that is equivalent to evangelistic that comes from the stem gospel. So eventual, and gospel are etymologically, at least parallel. And then you have evangelistic and Eve Evangelical, as a noun referring to those who hold the gospel. But on the other hand, there's no word that you can use like gospel or, or gospel mystic, or those terms convey nothing, they just sound like horrible neologisms. Whereas, whereas evangelical still has potential along those lines, so long as we take time to define what we do and do not mean by some people don't like the term as well. And I think to some extent, Carl would say that he's one of them, don't like the term, partly because it's, it's sloppy, and it's ill defined, and it means different things to different people that that that's all potentially true. But on the other hand, some people just don't like it because they much rather have all of their commitments exclusively connected with their own local churches or denominations. So that they're Baptists or their Presbyterians or whatever. And, and I too, am denominationally committed. But on the other hand, I do think that it is worth reflecting on what holds genuine believers together across denominations, and what holds us together as submission to the Lordship of Christ in terms of a gospel that is actually redeemed us, as disclosed in Holy Scripture. So I, until another term comes along that that utterly eclipses evangelical and evangelicalism. I think the term is going to be used, whether we like it or not. And then it becomes part of our job to bring people back to what stands at the heart of evangelicalism, namely the Evangel. That is the gospel.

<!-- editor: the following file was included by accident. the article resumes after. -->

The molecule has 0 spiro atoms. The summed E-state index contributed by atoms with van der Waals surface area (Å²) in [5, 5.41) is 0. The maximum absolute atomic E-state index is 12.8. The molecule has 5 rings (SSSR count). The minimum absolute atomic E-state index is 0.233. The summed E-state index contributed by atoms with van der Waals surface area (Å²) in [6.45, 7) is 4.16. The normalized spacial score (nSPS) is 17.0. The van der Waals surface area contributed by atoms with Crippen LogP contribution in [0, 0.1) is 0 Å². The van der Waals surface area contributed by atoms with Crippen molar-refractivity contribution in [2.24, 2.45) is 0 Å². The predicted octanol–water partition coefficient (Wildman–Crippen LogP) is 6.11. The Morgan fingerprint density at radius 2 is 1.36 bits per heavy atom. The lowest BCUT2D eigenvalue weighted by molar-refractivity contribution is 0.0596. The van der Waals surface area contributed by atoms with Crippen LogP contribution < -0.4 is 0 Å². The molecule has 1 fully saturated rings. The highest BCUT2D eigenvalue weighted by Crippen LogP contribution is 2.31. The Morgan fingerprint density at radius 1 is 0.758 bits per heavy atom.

Dr. Carson, I seem to remember I was a student in New York at the time at Fordham University doing PhD studies there and I seem to remember, a sermon that Tim Keller gave it must have been the year to 2005 where he was talking about his frustration with the word of angelical. And in this sermon, I seem to remember he suggested that we use the word orthodox perhaps as a replacement. Very briefly, I'm sure you've had this conversation with with Dr. Keller tell us why orthodox isn't ultimately satisfactory.
Well, in certain contexts that might be Straight doxey. That is it's, it's the glory of God disclosed on the gospel that that is straight and in line with Holy Scripture, that's what is meant by it, I don't have a problem with it. On the other hand orthodox is often associated with Eastern Orthodoxy, Greek orthodoxy, Russian Orthodoxy, and so on, which has a whole theological structure of its own, some of which is connected with Catholicism, and some of which is connected with historic evangelicalism and so on. And some of which is not. So that has the potential for, for for confusing people along a different set of lines. Moreover, in some circles, the same circles that really, really don't like evangelical and want to dismiss evangelicals as a bunch of po dunks, and haters, and so on, sometimes see in a term like Orthodox, somebody who's a mere traditionalist. And that's not quite right, either. In other words, even if you could invent a brand new term, and even if you could invest it with all the things you want, and none of the things you don't want, and even if somehow, miraculously, you could get all genuine evangelicals to agree to it. How long do you think it would take before it was debased? The point is, words get hammered, and, and used and reshaped and abused, and they become hate terms or love terms or tribal terms. That happens again and again and again and again. And there's no point bemoaning the fact, it seems to me that the wise thing to do is, is to call people back to the center of historic Biblical Christianity in biblical terms. And one of those biblical terms is gospel. So I keep coming back to that which the biblical writers themselves seem to make Central.